I have been interviewing people for the podcast and what struck me in the course of my conversations was how many people are dedicating their time to doing good and helping others and how happy these activities often makes them.
There is, of course, significant research into the connection between doing good and feeling good but somehow it is a lot more convincing to hear people talk about their social engagement than reading a scientific publication or even an article in a popular magazine.
However, besides the understanding of the mere fact that doing good makes a lot of people feel good the question remains: why is that so? To answer that one has do dig into the scientific literature. As a trained scientist I used to read these long and – honestly often rather tedious – publications all the time. So I spare you the hassle of doing it yourself and summarize a few of the the highlights of the most interesting “papers” in this section.
Altruism, Happiness, and Health: It’s Good to Be Good
This is the title of a 2005 review paper by Stephen Post (to read the paper click here) published in the International Journal of Behavioral Medicine.
The author reviews many years of studies on the effects of altruism and volunteerism on health and well-being. The studies are mostly done on older adults, because the health effects are easier to study in older adults than in younger, generally healthier people (if you want to study whether doing good reduces the risk of heart attacks it is better to study a group of people that suffers from heart attacks more frequently rather than the generally healthy group of 20 something year olds).
Doing Good Makes People Feel Good
The findings in overview form:
- Let’s start on a depressing note: most people in the US/Europe have more material wealth now than their parents had. But that doesn’t make them more happy. In fact, depression rates have dramatically risen.
- A study in the 1990s showed that people who express the most positive emotions live longer and in another study proved that if people feel good “their thinking becomes more creative, integrative, flexible and open to information”
- However, there is a limit: doing good/helping is only associated with well-being if it does not become overwhelming. A care-giver for a seriously ill person will often be overwhelmed and stressed – rather than more happy
- An interesting aspect are the positive health effects of feeling better: feeling better and less stressed (achieved by whatever means, e.g. doing good) counteracts biological effects of aging on a molecular level.
- Studies show profound mental health benefits of doing good, e.g. through volunteering, including less depression, enhanced well-being and happiness. In an interesting turn, a study of older adults revealed that “Giving help was more significantly associated with better mental health than was receiving help”. It seems giving is indeed more blessed than receiving.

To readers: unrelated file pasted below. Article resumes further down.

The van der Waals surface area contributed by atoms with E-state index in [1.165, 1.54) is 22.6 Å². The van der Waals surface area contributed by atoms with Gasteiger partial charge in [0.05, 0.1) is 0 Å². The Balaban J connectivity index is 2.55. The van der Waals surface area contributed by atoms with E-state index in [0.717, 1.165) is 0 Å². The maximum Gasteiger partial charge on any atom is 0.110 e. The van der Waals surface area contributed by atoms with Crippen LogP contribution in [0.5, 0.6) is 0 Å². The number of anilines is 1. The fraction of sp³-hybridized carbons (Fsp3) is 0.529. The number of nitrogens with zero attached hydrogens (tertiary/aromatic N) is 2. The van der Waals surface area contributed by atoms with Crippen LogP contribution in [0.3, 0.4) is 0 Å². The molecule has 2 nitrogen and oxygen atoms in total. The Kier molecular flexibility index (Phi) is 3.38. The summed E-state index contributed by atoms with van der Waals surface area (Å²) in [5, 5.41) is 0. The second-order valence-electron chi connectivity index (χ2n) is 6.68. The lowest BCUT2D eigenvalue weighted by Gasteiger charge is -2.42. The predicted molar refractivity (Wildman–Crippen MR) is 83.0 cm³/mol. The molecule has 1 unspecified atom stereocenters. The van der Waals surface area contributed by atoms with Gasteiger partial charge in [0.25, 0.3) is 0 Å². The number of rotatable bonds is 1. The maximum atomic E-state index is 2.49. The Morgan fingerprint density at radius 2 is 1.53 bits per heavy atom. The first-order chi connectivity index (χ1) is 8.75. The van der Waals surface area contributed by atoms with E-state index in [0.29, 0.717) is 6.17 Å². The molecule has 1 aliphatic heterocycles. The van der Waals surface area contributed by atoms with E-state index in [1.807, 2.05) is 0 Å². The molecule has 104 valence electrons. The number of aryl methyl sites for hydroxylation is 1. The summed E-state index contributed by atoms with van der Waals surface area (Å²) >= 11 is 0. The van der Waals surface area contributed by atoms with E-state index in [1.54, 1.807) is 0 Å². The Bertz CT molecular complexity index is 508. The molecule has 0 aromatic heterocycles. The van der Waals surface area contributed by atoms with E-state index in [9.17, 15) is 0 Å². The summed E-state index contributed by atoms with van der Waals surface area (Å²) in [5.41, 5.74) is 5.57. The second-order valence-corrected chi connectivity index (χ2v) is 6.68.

- A number of studies from as far back as the 1980s and 1990s show the positive effects of volunteering on longevity. Again, interesting aspects emerge: even a moderate amount of volunteer activities has positive effects which increase with more volunteering, They only reverse when volunteering becomes overwhelming and therefore stressful.
- One study showed that the health benefits of volunteering where stronger than those gained from exercising and regular attendance of religious services and only slightly smaller than the health benefits associated with being a non-smoker.
- As with better diets or more exercise altruism and doing good are factors that increase the odds of mental and physical well-being – but they are not a guarantee of health for each individual..
- How can we explain that doing good makes people feel better and be healthier? The author puts possible reasons forward:
Groups that behave altruistically generally do better than groups that don’t and therefore have an evolutionary advantage over those.
A second argument based on evolutionary biology revolves around the role of grandparents: humans live long past their reproductive years which is fairly unique. Studies have shown that both grandchildren and grandparents benefit from granny and gramps being involved in the upbringing of their grandchildren. Older adults are therefore oriented towards helping behavior. In modern times – where grandkids can live half a world or a continent away – this tendency towards helping behaviour can be expressed in the form of volunteerism.
Helping others has been found to have measurable effects on the body in reducing the level of stress hormones and strengthening the immune-system.
The conclusion is, that doing good, helping behavior, altruism, or volunteerism has a strong correlation with mental and physical well-being, happiness, health and even longevity.